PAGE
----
In a Massachusetts OUI drugs case, the Commonwealth needs to prove the concentration of drugs in your system to be able to prove you were under the influence of a drug like marijuana, heroin or a prescription drug. The Commonwealth can attempt to show you were impaired based on observations, but typically that evidence will not be sufficient to support a conviction.
Often, the Commonwealth will attempt to use medical evidence to prove an OUI drugs charge. However, a Massachusetts OUI Lawyer should object to this evidence. There is a leading case called Commonwealth v. Shellenberger, 64 Mass. App. 70 (2005) that deal with the issue of when a notation of drug use in medical records can come into evidence. In the Shellenberger case, the defendant was charged with motor vehicle homicide by negligent operation. The defendant’s medical records contained a reference to amphetamine in her system. The Massachusetts Appeals Court found that the reference to the amphetamine in her system was an error of law. The Appeals Court held that to be properly admitted into evidence there would have to be:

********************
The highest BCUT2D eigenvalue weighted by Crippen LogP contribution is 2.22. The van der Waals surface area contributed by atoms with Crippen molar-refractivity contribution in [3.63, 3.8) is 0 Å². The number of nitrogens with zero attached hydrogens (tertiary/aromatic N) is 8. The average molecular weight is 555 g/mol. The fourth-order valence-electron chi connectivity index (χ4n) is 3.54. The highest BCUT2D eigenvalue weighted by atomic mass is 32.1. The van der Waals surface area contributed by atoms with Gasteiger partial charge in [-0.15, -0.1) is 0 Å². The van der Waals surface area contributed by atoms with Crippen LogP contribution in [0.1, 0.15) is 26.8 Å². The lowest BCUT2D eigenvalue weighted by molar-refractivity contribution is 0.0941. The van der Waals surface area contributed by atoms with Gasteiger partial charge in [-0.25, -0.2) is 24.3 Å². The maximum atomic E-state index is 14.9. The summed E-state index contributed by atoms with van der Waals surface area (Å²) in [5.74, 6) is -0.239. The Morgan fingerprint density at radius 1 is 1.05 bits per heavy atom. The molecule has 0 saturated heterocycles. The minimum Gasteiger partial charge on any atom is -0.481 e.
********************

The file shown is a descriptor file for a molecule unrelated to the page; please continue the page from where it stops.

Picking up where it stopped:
- reliable evidence as to the amount or concentration of the drug in the defendant’s system; and